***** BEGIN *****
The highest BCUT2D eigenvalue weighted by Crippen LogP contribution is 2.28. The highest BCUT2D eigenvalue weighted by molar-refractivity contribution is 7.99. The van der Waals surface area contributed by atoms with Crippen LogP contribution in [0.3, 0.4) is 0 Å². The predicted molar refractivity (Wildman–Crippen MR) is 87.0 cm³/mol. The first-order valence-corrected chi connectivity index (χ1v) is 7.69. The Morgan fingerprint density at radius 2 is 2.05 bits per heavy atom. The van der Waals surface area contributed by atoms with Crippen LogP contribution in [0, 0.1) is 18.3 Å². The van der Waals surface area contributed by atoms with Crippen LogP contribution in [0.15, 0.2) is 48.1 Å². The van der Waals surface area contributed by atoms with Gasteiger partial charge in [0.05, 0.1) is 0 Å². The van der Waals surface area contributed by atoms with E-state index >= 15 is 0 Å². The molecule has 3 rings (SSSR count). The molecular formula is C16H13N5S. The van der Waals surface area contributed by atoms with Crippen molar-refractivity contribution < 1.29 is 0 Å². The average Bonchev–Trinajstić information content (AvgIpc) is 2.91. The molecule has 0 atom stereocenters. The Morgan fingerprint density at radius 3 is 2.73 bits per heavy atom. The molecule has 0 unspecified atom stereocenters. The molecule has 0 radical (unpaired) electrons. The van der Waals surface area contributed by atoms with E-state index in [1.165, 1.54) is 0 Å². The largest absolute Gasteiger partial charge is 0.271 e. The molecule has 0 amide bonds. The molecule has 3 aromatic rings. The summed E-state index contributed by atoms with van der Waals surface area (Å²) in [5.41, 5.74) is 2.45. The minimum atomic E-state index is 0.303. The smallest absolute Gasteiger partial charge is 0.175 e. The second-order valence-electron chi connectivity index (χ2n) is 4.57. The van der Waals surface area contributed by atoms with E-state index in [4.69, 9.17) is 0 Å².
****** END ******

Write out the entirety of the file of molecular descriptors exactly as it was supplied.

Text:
The highest BCUT2D eigenvalue weighted by Crippen LogP contribution is 2.28. The highest BCUT2D eigenvalue weighted by molar-refractivity contribution is 7.99. The van der Waals surface area contributed by atoms with Crippen LogP contribution in [0.3, 0.4) is 0 Å². The predicted molar refractivity (Wildman–Crippen MR) is 87.0 cm³/mol. The first-order valence-corrected chi connectivity index (χ1v) is 7.69. The Morgan fingerprint density at radius 2 is 2.05 bits per heavy atom. The van der Waals surface area contributed by atoms with Crippen LogP contribution in [0, 0.1) is 18.3 Å². The van der Waals surface area contributed by atoms with Crippen LogP contribution in [0.15, 0.2) is 48.1 Å². The van der Waals surface area contributed by atoms with Gasteiger partial charge in [0.05, 0.1) is 0 Å². The van der Waals surface area contributed by atoms with E-state index >= 15 is 0 Å². The molecule has 3 rings (SSSR count). The molecular formula is C16H13N5S. The van der Waals surface area contributed by atoms with Crippen molar-refractivity contribution < 1.29 is 0 Å². The average Bonchev–Trinajstić information content (AvgIpc) is 2.91. The molecule has 0 atom stereocenters. The Morgan fingerprint density at radius 3 is 2.73 bits per heavy atom. The molecule has 0 unspecified atom stereocenters. The molecule has 0 radical (unpaired) electrons. The van der Waals surface area contributed by atoms with E-state index in [1.165, 1.54) is 0 Å². The largest absolute Gasteiger partial charge is 0.271 e. The molecule has 0 amide bonds. The molecule has 3 aromatic rings. The summed E-state index contributed by atoms with van der Waals surface area (Å²) in [5.41, 5.74) is 2.45. The minimum atomic E-state index is 0.303. The smallest absolute Gasteiger partial charge is 0.175 e. The second-order valence-electron chi connectivity index (χ2n) is 4.57. The van der Waals surface area contributed by atoms with E-state index in [4.69, 9.17) is 0 Å².